"We did it in Buffalo a couple of times," Schoen said. "I'm a believer in it. He played at a high level and he's our type of guy. To get ahead of those things, I think if he's willing to do a deal, and it was something we were comfortable with, both parties were happy with where we ended up landing."
Securing Thomas' services long-term was an easy decision given his skill, work ethic, youth and potential.
"I didn't study him his rookie year," Schoen said. "I heard the rumblings that he didn't play good or not up to his draft status. I never saw that stuff. Before I got the job, I watched the 2021 stuff and thought he was a very good player. In the 2022 season, he played at a very high level. I was convicted over the two years that I had seen him play, I know he had the injury, that he's a young talent that fits our culture and DNA that also had the production and athleticism that continues to ascend. So, we felt very comfortable extending him."
"That means a lot," Thomas said. "This is a historic franchise that has won four Super Bowls. It means a lot that they want to keep me here for that long. I'm going to do my best to be a leader and great player for a long time."
He already has. When Thomas first played youth football in Georgia, he was an offensive lineman.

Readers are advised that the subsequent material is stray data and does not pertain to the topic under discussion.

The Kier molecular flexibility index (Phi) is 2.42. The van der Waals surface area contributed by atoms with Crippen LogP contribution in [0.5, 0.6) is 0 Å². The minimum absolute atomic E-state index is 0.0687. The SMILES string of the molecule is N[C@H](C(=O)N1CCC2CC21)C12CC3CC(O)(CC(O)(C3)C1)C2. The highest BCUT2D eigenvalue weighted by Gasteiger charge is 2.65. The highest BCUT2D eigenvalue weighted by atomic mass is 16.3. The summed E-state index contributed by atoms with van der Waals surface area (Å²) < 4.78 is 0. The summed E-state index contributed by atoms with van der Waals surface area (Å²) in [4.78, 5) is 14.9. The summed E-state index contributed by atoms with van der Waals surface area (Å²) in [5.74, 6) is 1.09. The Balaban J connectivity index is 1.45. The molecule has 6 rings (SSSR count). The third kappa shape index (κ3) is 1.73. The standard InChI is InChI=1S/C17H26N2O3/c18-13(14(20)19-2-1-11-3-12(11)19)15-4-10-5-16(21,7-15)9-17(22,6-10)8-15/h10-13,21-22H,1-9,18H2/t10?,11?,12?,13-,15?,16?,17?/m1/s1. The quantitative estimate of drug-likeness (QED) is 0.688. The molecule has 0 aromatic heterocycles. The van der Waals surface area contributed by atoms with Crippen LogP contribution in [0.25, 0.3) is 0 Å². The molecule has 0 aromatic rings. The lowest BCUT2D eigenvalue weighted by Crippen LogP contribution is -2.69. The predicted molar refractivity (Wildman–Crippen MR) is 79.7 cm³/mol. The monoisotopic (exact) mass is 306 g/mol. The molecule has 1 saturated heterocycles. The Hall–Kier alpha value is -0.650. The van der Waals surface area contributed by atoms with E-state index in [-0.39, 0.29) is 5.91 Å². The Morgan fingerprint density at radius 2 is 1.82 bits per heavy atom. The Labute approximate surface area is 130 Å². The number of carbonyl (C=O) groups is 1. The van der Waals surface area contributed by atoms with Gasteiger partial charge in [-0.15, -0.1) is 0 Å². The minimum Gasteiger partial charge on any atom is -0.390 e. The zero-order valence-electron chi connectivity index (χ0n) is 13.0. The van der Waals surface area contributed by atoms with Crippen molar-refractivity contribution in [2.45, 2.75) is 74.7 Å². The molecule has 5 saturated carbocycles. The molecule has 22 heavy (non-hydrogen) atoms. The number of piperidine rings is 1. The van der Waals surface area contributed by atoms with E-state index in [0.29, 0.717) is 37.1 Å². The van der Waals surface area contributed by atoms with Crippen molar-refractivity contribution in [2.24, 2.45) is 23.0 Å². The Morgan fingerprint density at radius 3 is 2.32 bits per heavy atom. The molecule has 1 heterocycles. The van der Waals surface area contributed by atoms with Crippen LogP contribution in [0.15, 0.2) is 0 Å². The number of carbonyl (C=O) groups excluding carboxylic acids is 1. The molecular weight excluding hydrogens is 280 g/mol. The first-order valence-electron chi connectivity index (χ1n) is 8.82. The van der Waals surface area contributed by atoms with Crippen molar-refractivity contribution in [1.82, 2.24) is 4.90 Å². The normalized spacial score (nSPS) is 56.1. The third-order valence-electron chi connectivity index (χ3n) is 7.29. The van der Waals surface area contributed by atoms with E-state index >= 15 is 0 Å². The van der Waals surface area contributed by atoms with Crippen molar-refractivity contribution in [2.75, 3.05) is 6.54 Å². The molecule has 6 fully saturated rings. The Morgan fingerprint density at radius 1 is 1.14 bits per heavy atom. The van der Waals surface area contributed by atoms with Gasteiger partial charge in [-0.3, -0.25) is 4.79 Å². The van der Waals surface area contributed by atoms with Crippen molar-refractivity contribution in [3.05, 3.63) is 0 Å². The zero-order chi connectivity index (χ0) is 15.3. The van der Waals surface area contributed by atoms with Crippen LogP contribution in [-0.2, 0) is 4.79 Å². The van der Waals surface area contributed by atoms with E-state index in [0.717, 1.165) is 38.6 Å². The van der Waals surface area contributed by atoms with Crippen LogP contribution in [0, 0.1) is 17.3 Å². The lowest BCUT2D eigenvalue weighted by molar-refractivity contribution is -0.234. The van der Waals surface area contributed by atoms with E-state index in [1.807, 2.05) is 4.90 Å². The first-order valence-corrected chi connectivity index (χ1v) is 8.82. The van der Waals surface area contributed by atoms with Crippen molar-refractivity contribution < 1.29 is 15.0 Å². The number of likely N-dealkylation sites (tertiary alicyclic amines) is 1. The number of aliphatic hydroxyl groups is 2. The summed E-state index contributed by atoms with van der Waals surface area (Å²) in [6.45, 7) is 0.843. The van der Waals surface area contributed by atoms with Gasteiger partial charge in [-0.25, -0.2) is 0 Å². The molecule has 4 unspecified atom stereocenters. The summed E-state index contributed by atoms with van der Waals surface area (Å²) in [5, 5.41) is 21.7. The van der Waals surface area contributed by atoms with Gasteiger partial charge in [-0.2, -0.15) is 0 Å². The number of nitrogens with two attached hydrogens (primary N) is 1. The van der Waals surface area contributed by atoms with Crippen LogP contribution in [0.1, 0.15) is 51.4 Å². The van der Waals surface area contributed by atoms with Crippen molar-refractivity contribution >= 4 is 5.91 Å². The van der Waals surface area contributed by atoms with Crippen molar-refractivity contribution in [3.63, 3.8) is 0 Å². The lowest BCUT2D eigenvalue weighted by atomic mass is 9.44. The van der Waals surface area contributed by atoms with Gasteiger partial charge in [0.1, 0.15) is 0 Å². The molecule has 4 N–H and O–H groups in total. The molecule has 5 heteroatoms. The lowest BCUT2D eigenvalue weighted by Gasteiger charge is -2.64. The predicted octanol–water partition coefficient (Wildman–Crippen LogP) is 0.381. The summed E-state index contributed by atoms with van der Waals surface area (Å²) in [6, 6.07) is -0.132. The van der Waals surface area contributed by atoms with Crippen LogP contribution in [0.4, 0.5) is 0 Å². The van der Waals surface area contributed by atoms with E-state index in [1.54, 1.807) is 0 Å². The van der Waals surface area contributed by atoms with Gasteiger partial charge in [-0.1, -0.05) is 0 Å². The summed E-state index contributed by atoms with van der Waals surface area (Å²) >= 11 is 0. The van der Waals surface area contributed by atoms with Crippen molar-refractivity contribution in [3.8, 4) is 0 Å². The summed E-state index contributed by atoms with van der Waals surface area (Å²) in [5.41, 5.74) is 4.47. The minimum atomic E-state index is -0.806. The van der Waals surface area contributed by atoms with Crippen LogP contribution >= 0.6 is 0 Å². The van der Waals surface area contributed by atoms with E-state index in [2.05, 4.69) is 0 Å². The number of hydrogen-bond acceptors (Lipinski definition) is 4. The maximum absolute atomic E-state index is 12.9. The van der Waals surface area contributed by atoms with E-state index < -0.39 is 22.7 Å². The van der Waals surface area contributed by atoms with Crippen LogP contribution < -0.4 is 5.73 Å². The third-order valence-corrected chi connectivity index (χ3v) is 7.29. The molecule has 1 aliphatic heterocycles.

"Then they moved me to fullback and linebacker," Thomas said. "I played that from age 10 to 12 or 13. Once I got the motor skills, I was strictly offensive or defensive line and it's been like that ever since.
"Growing up, even after scoring touchdowns, my favorite position was defense because you got to hit, and you get to play a little bit on your own. You can kind of go where you want to go. But once I got to high school, I realized how good I could be at offensive line, and I tried to transfer that mentality over of being physical. You can't really tackle people, but you can pancake people."
Giving Thomas the opportunity to do that for many more seasons is one of several important moves Schoen made this this offseason to set up the Giants for a successful future. Quarterback Daniel Jones and Pro Bowl defensive lineman Dexter Lawrence signed long-term contract extensions.
"First and foremost, I'm thankful for ownership, the Mara and Tisch families, that they give us the resources to operate and sign and retain our players, and even through free agency, that they give us the resources to succeed," Schoen said. "You're always looking at the short term and then you're looking at a long-term plan. I think as we went into the offseason, some of the longer deals that we did, those were longer-term plans based on age, their ability, where they fit, and again, just thankful that we have the resources to do that.
"Those three players, along with two draft classes, (give us) a foundation of guys under the age of 26 that we have under contract for a few years at a minimum, where Andrew is up to seven years," Schoen said. "It's important. You have another offseason with free agency. Another draft. You just start stacking good players on top of good players on top of good players, and next thing you know, you have a good team."
The New York Giants have reported to the Quest Diagnostics Training Center for the start of training camp.